Command points are used to call in support (UAVs, artillery etc) or change orders and Intelligence points used to reveal information (reveal foes, enemy mission data etc) about the enemies - adding an extra layer of tactics and resource management. There are rules for forests, buildings, and hills which units (including helos) can use as effective cover. There are also some special rules for choppers and weapons such as "agile" "door mounted gun" "data share" etc.
Jets can be called in, but they cannot track or lock on and may only attack pre-designated targets in their "attack run" making them functionally similar to UAVs and artillery.
It is obvious helicopter gunships are the star of the show - ground units are usually more mission objectives. For example, infantry do not usually move at all in the scope of the game and simply offer static defence to objectives. Naturally flak units are a threat to your gunships and need to be neutralised swiftly.
There is a lot of hidden movement and thus opportunity for cheating - unless GM'd, this is not a tournament ruleset by any means and falls into the "play with good mates" category like Two Fat Lardie games.
Overall - A rather dense 37 pages of core rules. I'm never a fan of "written orders" but the mechanics seem solid (d10+stats opposed rolls) and the damage system is rather clever. A reasonable mix between complexity and playability.
Not bad for 3mm - a Oddzial Osmy Tunguska.
Army and Vehicle Lists
Each army or "strike group" has a doctrine which impacts the selection of helos and ground units it can choose. They are not based on true army TO&Es/order of battle but are a gameplay-balanced army list. Similar to 40k "army lists" but not specific to a particular nation i.e. the "special forces" list can be used by Soviets or Americans. There is a wide range of stats for vehicles, both ground and air - equipment is mostly modern and is good from the 70s onwards. Both sides have ground AND air forces. The all-round stars of the show are gunships like the Hind, Cobra and Apache (most strike groups have about 4 of these); but they are supported by transports like Mi-8/17s and UH-1s, and scout helos like Kiowas and Gazelles. A dozen or so tanks, light armour (including AA and artillery), lots of softskin jeeps and trucks, and about 24 infantry sections make up the average "strike group." I would probably halve the strike group size in order to make the game quicker to play through as that is still a decent assortment of units.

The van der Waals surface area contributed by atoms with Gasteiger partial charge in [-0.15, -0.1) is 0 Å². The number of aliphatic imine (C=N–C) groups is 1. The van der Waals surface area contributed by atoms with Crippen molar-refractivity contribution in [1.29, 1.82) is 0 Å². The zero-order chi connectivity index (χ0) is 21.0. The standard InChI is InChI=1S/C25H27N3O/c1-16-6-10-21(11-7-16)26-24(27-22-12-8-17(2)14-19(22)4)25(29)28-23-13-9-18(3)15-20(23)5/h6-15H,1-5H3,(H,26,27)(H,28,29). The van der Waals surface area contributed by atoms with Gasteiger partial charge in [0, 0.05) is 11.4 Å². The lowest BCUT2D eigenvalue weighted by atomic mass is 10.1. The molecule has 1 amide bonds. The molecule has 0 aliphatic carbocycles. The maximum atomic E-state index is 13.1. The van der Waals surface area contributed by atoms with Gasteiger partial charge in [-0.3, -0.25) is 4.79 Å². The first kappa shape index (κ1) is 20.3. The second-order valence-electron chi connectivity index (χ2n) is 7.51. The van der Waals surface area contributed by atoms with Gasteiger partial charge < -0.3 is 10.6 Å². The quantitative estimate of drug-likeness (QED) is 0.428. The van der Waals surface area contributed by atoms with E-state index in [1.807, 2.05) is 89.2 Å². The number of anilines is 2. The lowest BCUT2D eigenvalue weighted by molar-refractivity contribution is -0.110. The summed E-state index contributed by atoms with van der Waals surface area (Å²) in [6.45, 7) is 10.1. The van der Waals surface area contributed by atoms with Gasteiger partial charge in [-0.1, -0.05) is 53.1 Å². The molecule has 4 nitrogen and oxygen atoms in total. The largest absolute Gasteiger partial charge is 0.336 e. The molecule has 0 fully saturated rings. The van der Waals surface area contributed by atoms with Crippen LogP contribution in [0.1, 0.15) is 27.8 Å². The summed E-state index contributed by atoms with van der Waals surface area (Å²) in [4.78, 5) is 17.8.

What I particularly like is that missions are randomly drawn - like Malifaux, each side is unaware of the opponent's mission. A mission could be to destroy 70% of enemy tanks, or to move half your friendly infantry across the board. Missions are only revealed at turn 10.
In addition the player draws "Strategem" cards (similar to "Fog of War" cards in Ambush Alley games) before the game which confer small advantages to the user and can be used strategically to tip the tide of battle. "Strategems" could be a +1 bonus to lock on rolls or +2 to Intelligence rolls.
TL:DRIt seems a good stab at making a complex topic playable without losing the flavour of gunship combat. Quite involved rules. Pilot skill, "hide and seek" electronic warfare, and gunship weapons and performance seem strongly underlined. The basic d10+stats opposed roll is a solid system, and is increasing in popularity. The damage system is clever. However the written orders and tracking of ammunition complicate things a bit more than I would like. I'll be interested to see how long a full-size game will last. I like how players keep their missions secret from each other and strategems add flavour. Intelligence and Command points add a layer of tactics and resource management.
Overall - looks a little dense, but with good concepts. And 1:600 gunship combat has the benefit of being cheap and interesting - a definite breath of fresh air compared to my usual projects.A niche game - gunship focussed modern combat - but there is room for variety within this - gunships can perform so many more missions compared to the more glamorous jets; I'd be curious to see how Apache missions, kills and sorties compared to, say, F-15s.
Recommended? To early to say. Keep your eyes out for a battle report and miniatures over the next week. Definitely the 1:600 stuff is well priced - at $1 a house means a decent sized village would cost $20-30 - cheaper than a single 28mm building! PicoArmour do $20 battlepacks which include everything you need to get started; but I recommend looking at the plastic rotors which for a few dollars to your order add a lot of realism to the tiny minis.This is a project I am very interested in.